… adds:  “Yes, the 1803 case of Marbury v. Madison clearly settled the issue of the primacy of federal judicial review, but that was decided by the Feds and they don’t have the right, so it doesn’t count. As WRAL notes, this strategy has been tried before to block federal measures that any particular state didn’t like at any particular time. Never, we should point out, successfully.”

… and concludes:  “Anyway, the bill will never ever pass and if it did would quickly be struck down by the federal courts, since they have complete authority to do so. The end.”

Trashing the 1st Amendment in Arizona


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Right wing conservative legislators in Arizona have proposed a new law which would, in blatant violation of the 1st Amendment to the U.S. Constitution, require that high school students recite an oath of allegiance as a prerequisite to graduating from high school.  The legislation would require recitation of the following oath:

“I, _______, do solemnly swear that I will support and defend the Constitution of the United States against all enemies, foreign and domestic, that I will bear true faith and allegiance to the same; that I take this obligation freely, without any mental reservation or purpose of evasion; and that I will well and faithfully discharge these duties; So help me God.

See Note 1 below for online news articles and commentary about this proposed legislation.

“Freedom of speech” including both the freedom to speak and the freedom not to speak, any requirement that a high school student recite an oath of allegiance in order to graduate is almost certainly unconstitutional as a violation of the 1st Amendment.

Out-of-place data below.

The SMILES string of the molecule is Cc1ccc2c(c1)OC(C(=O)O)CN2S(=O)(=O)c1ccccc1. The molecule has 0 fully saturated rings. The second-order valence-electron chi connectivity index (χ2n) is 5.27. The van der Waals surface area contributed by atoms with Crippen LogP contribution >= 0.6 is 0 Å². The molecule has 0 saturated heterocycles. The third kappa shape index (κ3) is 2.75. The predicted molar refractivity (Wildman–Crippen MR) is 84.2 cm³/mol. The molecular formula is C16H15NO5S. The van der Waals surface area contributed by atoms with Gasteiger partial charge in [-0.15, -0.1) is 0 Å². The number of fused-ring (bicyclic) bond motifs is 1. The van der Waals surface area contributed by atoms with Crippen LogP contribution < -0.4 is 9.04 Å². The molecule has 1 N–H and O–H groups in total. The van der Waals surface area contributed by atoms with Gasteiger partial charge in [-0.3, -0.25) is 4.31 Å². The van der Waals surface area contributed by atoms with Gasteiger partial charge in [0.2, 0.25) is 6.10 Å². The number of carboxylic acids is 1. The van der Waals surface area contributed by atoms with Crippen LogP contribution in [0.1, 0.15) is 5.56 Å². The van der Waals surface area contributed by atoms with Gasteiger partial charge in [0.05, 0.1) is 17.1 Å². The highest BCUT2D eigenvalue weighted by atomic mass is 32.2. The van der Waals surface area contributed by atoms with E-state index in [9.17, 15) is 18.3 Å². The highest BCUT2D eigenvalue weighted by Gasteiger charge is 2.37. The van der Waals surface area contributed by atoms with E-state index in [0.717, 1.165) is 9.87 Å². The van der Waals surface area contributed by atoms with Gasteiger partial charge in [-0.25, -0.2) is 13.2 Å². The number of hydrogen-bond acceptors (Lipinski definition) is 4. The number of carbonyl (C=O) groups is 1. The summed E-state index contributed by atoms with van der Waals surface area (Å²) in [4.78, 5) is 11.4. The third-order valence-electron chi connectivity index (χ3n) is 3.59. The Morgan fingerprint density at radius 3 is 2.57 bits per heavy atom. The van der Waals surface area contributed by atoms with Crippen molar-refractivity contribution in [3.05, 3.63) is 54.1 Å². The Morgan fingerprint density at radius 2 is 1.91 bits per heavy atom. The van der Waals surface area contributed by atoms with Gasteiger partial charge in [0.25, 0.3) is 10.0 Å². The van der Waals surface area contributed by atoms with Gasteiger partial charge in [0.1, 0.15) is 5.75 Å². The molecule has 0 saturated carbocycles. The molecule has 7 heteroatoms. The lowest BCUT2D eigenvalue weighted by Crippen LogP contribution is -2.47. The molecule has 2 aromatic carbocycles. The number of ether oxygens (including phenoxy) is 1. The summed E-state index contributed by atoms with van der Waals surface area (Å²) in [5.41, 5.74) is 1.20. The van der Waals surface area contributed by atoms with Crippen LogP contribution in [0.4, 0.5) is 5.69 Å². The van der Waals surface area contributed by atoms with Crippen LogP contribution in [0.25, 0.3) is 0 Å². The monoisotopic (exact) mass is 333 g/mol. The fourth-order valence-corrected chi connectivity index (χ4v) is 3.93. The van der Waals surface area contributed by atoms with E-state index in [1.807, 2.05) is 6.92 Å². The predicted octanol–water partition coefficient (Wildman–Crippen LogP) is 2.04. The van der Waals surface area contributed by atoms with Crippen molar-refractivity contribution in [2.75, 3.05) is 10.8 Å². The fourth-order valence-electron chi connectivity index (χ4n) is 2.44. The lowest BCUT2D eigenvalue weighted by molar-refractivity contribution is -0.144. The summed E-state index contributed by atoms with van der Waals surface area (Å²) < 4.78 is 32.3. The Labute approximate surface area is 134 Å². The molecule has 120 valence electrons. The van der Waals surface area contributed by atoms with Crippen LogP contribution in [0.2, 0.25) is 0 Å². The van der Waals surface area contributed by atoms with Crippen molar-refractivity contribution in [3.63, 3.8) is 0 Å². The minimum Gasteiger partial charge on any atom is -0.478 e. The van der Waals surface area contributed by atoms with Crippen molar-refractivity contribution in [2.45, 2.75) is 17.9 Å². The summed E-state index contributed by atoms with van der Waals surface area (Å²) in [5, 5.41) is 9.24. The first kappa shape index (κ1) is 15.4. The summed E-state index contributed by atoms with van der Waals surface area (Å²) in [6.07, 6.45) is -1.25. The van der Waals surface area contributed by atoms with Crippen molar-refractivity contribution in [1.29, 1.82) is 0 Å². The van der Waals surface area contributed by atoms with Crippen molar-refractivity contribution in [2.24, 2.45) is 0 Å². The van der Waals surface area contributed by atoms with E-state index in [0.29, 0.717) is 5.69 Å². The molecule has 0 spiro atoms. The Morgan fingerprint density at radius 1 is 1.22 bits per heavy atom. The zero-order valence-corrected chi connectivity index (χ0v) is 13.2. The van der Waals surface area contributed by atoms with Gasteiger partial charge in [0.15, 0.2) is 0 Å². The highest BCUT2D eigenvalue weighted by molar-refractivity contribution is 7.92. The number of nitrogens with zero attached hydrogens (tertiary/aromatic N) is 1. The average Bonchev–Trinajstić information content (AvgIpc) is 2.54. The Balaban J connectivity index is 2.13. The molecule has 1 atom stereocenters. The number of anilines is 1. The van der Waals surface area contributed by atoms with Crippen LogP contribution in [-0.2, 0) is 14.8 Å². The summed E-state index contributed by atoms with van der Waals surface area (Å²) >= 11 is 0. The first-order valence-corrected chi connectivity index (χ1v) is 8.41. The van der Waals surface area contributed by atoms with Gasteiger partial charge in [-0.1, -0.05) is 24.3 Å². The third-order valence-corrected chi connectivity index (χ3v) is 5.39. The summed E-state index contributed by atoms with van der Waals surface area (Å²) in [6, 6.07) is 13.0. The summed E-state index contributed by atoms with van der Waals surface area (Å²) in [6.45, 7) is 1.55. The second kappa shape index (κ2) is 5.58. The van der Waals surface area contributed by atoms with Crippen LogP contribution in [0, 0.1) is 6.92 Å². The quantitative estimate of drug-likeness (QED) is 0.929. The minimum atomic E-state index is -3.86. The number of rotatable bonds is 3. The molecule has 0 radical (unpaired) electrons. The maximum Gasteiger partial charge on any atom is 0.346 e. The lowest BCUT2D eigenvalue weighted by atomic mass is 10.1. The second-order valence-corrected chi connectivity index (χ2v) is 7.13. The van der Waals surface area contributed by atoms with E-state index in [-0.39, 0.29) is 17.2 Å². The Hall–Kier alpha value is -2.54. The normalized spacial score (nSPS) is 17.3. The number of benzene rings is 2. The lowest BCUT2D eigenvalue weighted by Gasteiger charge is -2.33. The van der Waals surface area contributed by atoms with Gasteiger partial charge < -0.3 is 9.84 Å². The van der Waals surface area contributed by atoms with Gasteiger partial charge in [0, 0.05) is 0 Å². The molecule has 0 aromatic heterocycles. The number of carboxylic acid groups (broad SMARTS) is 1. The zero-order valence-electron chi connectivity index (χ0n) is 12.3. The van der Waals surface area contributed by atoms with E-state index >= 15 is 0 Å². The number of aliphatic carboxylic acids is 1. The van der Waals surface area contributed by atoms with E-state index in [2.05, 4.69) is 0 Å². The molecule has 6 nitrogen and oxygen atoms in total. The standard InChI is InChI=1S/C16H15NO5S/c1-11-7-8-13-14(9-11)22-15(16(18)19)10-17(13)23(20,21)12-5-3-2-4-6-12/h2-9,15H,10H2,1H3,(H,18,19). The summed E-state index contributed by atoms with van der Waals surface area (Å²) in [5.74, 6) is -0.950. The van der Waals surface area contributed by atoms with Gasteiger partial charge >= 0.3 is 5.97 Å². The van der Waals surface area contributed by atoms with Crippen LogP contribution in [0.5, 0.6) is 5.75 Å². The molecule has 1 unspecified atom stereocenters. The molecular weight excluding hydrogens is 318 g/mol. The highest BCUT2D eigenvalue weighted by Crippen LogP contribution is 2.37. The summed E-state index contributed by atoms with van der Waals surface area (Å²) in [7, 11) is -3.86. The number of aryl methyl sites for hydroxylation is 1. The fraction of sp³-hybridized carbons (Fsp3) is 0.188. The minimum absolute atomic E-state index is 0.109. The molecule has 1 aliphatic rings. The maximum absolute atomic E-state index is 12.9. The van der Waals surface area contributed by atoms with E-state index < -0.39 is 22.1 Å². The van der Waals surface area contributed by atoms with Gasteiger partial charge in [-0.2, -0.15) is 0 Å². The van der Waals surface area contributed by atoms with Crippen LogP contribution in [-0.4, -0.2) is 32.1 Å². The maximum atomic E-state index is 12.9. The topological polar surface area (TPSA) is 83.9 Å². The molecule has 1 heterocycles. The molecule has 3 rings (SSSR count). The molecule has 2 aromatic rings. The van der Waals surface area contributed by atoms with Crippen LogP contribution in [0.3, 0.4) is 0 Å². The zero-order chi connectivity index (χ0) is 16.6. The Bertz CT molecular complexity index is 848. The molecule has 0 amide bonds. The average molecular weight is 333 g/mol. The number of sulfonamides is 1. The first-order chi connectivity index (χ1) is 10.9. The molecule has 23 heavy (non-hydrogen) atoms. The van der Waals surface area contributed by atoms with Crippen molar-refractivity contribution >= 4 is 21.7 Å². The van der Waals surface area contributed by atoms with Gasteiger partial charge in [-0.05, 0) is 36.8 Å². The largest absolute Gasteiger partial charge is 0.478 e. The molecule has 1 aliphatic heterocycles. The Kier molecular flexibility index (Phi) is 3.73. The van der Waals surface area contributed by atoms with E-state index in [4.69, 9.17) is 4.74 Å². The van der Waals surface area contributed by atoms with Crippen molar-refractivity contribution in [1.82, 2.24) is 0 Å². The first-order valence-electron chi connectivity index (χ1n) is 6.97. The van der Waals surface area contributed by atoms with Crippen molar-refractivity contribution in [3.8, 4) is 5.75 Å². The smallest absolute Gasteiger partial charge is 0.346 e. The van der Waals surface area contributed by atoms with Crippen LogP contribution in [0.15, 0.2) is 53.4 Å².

More significantly, and the primary point of the controversy over the proposed legislation, is that  the requirement that students invoke “god” in the oath clearly violates the 1st Amendment’s freedom of religion clause.

As a reminder, here is what the 1st Amendment says:

          Congress shall make no law respecting an establishment of religion, or prohibiting the free exercise thereof; or abridging the freedom of speech, or of the press; or the right of the people peaceably to assemble, and to petition the Government for a redress of grievances.

Proponents of this proposed oath can draw no support from the Ninth U.S. Circuit Court of Appeals decision in Newdow v. Rio Linda Union School District, in which the phrase “under god” in the Pledge of Allegiance was upheld in a 2-1 ruling.  The majority opinion in that case, by Judge Carlos Bea, said:

          We hold that the Pledge of Allegiance does not violate the Establishment Clause because Congress’ ostensible and predominant purpose was to inspire patriotism and that the context of the Pledge—its wording as a whole, the preamble to the statute, and this nation’s history—demonstrate that it is a predominantly patriotic exercise. For these reasons, the phrase “one Nation under God” does not turn this patriotic exercise into a religious activity.

See Note 2 below for the full text of the Newdow decision.

Significantly, however, this ruling was predicated, in significant part, on the fact that the practice involved, teacher-led recitation of the Pledge of Allegiance, was required only of “willing” students.  The ruling was therefore consistent with other Circuit Court decisions upholding similar practices in Virginia and Illinois.  The statutes in each of those states allowed any student who objected to reciting the pledge to sit or stand silently.